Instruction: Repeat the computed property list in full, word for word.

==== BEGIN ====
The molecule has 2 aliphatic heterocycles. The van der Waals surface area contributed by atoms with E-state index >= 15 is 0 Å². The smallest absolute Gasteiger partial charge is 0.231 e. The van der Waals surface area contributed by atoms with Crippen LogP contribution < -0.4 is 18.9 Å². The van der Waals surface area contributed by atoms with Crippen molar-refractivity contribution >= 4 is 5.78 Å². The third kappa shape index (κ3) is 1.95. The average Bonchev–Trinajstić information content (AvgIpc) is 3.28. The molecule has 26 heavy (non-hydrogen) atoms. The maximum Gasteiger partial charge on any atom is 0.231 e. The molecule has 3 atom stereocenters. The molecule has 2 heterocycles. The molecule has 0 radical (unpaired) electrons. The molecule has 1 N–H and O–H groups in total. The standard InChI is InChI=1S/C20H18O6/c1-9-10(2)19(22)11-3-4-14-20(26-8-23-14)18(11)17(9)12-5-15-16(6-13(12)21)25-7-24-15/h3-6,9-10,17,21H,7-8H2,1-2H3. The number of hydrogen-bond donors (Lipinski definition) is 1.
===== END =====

The molecule has 2 aliphatic heterocycles. The van der Waals surface area contributed by atoms with E-state index >= 15 is 0 Å². The smallest absolute Gasteiger partial charge is 0.231 e. The van der Waals surface area contributed by atoms with Crippen LogP contribution < -0.4 is 18.9 Å². The van der Waals surface area contributed by atoms with Crippen molar-refractivity contribution >= 4 is 5.78 Å². The third kappa shape index (κ3) is 1.95. The average Bonchev–Trinajstić information content (AvgIpc) is 3.28. The molecule has 26 heavy (non-hydrogen) atoms. The maximum Gasteiger partial charge on any atom is 0.231 e. The molecule has 3 atom stereocenters. The molecule has 2 heterocycles. The molecule has 0 radical (unpaired) electrons. The molecule has 1 N–H and O–H groups in total. The standard InChI is InChI=1S/C20H18O6/c1-9-10(2)19(22)11-3-4-14-20(26-8-23-14)18(11)17(9)12-5-15-16(6-13(12)21)25-7-24-15/h3-6,9-10,17,21H,7-8H2,1-2H3. The number of hydrogen-bond donors (Lipinski definition) is 1.